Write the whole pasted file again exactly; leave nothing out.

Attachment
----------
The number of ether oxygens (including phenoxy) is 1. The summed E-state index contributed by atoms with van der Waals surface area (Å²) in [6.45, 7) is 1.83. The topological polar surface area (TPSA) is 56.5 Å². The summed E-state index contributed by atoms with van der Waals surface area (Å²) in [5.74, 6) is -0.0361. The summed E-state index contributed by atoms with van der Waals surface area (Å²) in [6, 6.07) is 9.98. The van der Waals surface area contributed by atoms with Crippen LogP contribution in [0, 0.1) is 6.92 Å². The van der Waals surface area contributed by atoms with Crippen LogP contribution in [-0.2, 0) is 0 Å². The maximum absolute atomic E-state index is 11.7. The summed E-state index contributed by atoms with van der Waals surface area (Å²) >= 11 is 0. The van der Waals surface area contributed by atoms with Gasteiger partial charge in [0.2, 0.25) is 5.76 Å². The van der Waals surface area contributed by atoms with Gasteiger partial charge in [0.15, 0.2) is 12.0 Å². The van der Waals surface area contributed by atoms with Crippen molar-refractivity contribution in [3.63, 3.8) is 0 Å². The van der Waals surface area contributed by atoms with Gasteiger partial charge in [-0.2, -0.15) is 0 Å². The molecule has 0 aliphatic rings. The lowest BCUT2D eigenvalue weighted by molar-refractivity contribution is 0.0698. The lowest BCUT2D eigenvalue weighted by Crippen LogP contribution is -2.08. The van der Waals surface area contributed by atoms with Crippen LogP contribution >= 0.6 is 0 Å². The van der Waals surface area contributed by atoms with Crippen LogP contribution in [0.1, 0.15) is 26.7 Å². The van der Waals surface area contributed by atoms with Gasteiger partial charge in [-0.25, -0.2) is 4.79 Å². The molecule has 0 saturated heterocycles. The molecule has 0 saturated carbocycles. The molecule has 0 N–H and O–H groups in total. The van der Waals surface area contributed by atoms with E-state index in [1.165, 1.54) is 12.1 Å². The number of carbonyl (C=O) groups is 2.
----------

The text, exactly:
The number of ether oxygens (including phenoxy) is 1. The summed E-state index contributed by atoms with van der Waals surface area (Å²) in [6.45, 7) is 1.83. The topological polar surface area (TPSA) is 56.5 Å². The summed E-state index contributed by atoms with van der Waals surface area (Å²) in [5.74, 6) is -0.0361. The summed E-state index contributed by atoms with van der Waals surface area (Å²) in [6, 6.07) is 9.98. The van der Waals surface area contributed by atoms with Crippen LogP contribution in [0, 0.1) is 6.92 Å². The van der Waals surface area contributed by atoms with Crippen LogP contribution in [-0.2, 0) is 0 Å². The maximum absolute atomic E-state index is 11.7. The summed E-state index contributed by atoms with van der Waals surface area (Å²) >= 11 is 0. The van der Waals surface area contributed by atoms with Gasteiger partial charge in [0.2, 0.25) is 5.76 Å². The van der Waals surface area contributed by atoms with Gasteiger partial charge in [0.15, 0.2) is 12.0 Å². The van der Waals surface area contributed by atoms with Crippen molar-refractivity contribution in [3.63, 3.8) is 0 Å². The van der Waals surface area contributed by atoms with Gasteiger partial charge in [-0.2, -0.15) is 0 Å². The molecule has 0 aliphatic rings. The lowest BCUT2D eigenvalue weighted by molar-refractivity contribution is 0.0698. The lowest BCUT2D eigenvalue weighted by Crippen LogP contribution is -2.08. The van der Waals surface area contributed by atoms with Crippen LogP contribution >= 0.6 is 0 Å². The van der Waals surface area contributed by atoms with Crippen LogP contribution in [0.1, 0.15) is 26.7 Å². The van der Waals surface area contributed by atoms with Gasteiger partial charge in [-0.25, -0.2) is 4.79 Å². The molecule has 0 saturated heterocycles. The molecule has 0 saturated carbocycles. The molecule has 0 N–H and O–H groups in total. The van der Waals surface area contributed by atoms with E-state index in [1.165, 1.54) is 12.1 Å². The number of carbonyl (C=O) groups is 2.